June 2018 Planning Commission Recap: 244-Unit Shellmound Way Hearing, Commissioner Kang Resigns

Published On July 11, 2018 | By Christopher Bennett | Development, News & Commentary

The June Planning Commission meeting had updated discussions on several ongoing developments including the Ocean View Townhome project at 1270 Ocean Avenue and a proposed mixed-use project at 5850 Shellmound Way. In addition, it was Commissioner Sam Kang’s final meeting as he has decided to step down from the Planning Commission. Kang had one year remaining on his three-year term.

The commission’s regular May meeting was canceled due to lack of a quorum although they did hold a special meeting to discuss the City’s proposed Parking Management Plan.

Director’s Report:

    • The City Council made a proclamation making May small business month
    • City Council denied a noise-waiver request for construction work on most Saturdays from May 2018 to May 2019 for Section C and D of the Public Market project
    • The City Council contemplated a challenge to the Planning Commission’s approval of the Tanium sign on top of 2100 Powell street, but it was ultimately withdrawn
    • On May 15th, the Council approved a noise waiver request for morning and evening work at the Clif Bar offices on 65th street
    • The Council approved an updated homelessness strategy and approved over $300,000 for funding of homeless services
    • On June 5th, the Council had a special celebration for LGBT month
    • On June 19th, the Council held a study session on the draft parking management plan. It is anticipated the finalized plan will be reviewed by the Council in July
    • The Council approved a two-year contract for fire services with the Alameda County fire department
    • Three seats on the planning commission are up for election this year, including  Commissioner Thomson, who’s initial three-year term is up. Thomson has applied for consideration of an additional three-year term. The other two seats were opened with the resignations of Commissioner Banta and Kang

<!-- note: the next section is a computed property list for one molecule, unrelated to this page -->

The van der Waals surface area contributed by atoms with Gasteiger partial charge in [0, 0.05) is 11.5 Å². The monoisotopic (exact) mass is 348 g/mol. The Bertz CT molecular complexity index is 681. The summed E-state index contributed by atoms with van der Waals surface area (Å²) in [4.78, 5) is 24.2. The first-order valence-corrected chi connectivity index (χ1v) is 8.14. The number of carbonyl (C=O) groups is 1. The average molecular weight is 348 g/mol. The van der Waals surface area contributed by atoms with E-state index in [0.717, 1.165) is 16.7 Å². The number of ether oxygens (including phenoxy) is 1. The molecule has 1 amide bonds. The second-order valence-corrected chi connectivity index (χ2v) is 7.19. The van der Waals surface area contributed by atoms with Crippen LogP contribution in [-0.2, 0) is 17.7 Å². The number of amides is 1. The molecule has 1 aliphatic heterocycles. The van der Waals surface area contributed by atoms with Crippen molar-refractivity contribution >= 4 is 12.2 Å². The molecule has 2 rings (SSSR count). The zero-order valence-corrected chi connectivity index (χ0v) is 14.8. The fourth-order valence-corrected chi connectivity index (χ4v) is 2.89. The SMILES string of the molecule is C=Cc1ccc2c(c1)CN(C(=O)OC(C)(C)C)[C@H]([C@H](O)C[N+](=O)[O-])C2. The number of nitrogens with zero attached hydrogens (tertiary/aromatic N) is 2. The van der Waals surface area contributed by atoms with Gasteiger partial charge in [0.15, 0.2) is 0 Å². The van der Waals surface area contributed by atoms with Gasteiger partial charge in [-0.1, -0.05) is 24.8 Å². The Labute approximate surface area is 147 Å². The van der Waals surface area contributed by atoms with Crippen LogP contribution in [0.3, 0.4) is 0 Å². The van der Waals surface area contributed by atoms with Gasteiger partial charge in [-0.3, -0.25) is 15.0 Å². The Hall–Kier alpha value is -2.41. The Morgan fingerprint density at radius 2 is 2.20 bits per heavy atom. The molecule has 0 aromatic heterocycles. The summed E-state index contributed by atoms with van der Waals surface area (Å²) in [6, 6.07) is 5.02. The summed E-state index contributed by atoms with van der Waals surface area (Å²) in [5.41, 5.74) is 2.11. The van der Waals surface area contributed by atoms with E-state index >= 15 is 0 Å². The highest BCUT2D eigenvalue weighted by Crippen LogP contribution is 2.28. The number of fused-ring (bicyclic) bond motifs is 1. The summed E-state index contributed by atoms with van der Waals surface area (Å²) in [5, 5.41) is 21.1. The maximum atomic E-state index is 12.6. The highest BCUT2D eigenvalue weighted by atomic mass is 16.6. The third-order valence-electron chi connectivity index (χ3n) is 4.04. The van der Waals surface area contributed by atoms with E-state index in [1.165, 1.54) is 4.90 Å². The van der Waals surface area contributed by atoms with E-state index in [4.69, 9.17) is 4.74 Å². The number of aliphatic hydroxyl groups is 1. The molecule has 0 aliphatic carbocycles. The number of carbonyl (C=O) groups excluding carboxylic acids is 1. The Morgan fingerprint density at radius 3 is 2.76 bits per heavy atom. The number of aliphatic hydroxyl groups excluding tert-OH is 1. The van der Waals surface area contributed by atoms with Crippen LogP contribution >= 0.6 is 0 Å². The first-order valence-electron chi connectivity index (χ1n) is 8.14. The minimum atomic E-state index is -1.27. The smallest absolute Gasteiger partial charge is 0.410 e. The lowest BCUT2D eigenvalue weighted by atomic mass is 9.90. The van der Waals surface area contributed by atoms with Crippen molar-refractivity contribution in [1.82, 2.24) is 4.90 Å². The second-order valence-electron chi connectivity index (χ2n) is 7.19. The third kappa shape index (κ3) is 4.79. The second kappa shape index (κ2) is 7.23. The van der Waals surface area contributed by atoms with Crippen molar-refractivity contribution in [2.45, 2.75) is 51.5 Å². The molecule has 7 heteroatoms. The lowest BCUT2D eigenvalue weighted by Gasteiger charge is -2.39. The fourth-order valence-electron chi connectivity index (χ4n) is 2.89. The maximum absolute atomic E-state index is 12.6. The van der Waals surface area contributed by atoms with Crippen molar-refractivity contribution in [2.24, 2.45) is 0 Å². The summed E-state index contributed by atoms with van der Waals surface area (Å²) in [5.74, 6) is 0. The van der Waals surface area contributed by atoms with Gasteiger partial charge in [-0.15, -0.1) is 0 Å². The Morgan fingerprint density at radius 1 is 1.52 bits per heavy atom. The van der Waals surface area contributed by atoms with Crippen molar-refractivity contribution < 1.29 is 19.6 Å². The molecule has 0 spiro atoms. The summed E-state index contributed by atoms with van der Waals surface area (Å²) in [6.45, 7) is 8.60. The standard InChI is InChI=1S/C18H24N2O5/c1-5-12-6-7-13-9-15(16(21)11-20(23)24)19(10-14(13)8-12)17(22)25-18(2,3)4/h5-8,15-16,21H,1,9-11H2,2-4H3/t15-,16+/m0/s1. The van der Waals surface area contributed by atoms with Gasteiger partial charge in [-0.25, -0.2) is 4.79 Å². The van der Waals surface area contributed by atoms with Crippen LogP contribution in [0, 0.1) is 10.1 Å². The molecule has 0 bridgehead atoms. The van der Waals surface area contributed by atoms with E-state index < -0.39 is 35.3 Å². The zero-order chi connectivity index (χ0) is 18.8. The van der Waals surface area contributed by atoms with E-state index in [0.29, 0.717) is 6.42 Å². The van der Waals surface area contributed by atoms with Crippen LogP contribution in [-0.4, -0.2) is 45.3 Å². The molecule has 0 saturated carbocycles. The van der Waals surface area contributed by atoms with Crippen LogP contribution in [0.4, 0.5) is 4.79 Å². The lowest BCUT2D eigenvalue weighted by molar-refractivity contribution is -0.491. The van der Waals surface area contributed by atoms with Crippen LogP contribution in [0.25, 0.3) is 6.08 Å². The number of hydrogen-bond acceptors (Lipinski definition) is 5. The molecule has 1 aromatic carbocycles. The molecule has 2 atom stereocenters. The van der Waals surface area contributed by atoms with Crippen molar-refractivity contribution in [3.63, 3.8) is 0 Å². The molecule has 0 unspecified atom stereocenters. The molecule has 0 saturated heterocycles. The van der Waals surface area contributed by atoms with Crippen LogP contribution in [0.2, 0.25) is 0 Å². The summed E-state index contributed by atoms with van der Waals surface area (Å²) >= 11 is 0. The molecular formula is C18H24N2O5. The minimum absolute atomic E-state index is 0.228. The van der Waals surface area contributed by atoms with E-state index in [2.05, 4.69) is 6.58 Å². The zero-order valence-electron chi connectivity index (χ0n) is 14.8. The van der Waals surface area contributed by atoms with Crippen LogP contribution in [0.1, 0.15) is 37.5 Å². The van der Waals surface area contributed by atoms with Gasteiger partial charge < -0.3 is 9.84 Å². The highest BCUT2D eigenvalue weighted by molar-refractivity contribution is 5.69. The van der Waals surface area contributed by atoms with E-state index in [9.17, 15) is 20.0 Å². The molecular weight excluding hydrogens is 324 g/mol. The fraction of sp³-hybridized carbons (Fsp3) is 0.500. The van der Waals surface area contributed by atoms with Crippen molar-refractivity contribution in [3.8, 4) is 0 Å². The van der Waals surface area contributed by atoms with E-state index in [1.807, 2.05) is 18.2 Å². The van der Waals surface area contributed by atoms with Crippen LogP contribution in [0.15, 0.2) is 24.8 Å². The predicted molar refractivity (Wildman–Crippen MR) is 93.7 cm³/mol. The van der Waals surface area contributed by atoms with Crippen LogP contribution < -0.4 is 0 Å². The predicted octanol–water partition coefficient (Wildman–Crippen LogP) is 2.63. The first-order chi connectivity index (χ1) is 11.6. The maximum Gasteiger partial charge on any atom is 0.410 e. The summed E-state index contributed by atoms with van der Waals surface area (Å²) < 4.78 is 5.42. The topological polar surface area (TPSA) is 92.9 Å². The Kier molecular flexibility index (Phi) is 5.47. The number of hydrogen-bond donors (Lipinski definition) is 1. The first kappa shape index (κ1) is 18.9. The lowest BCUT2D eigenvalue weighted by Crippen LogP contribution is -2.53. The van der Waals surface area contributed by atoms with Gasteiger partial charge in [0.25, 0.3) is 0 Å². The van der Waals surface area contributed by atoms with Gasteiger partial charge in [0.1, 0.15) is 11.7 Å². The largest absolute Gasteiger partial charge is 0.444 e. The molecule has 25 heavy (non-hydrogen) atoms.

• The Planning Commission’s July 2018 meeting has been cancelled. They will have an August meeting
    • The discussion on the Shellmound Way General Plan Amendment was moved to the August Commission meeting

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Public Hearing: Ocean View Townhomes

The Commission reviewed an updated design plan for the Ocean View Townhomes at 1270 Ocean Avenue. Details on the previous discussion of this project can be found in our December 2017 recap.

As background, the applicant wishes to demolish an existing single-family home in order to build three new residential townhome condominiums, each with one automobile parking space and two bicycle parking spaces. The project went to the Commission for the first study session in January of 2017. Area residents commented that the proposed building was too large and out of character with the neighborhood, and that it should be reduced to either two or three residential units. The Planning Commission echoed these comments, suggesting that the applicant revise the project to better fit in with the existing neighborhood, the Emeryville Design Guidelines, and the North-Hollis Area Urban Design Program outlined in the General Plan.

At the January 16, 2018 City Council study session, community members raised several additional concerns with the proposed design, including the loss of existing single family homes and the impacts this has on housing for families with children. In addition, members of the public raised the issue about the ratio of bedrooms to automobile parking, and also expressed concerns about impacts to Peabody Lane. The City Council also expressed concern over project massing and the design of the project fitting in the context of the Medium Density Residential (RM) and North Hollis Overlay (NH) zones.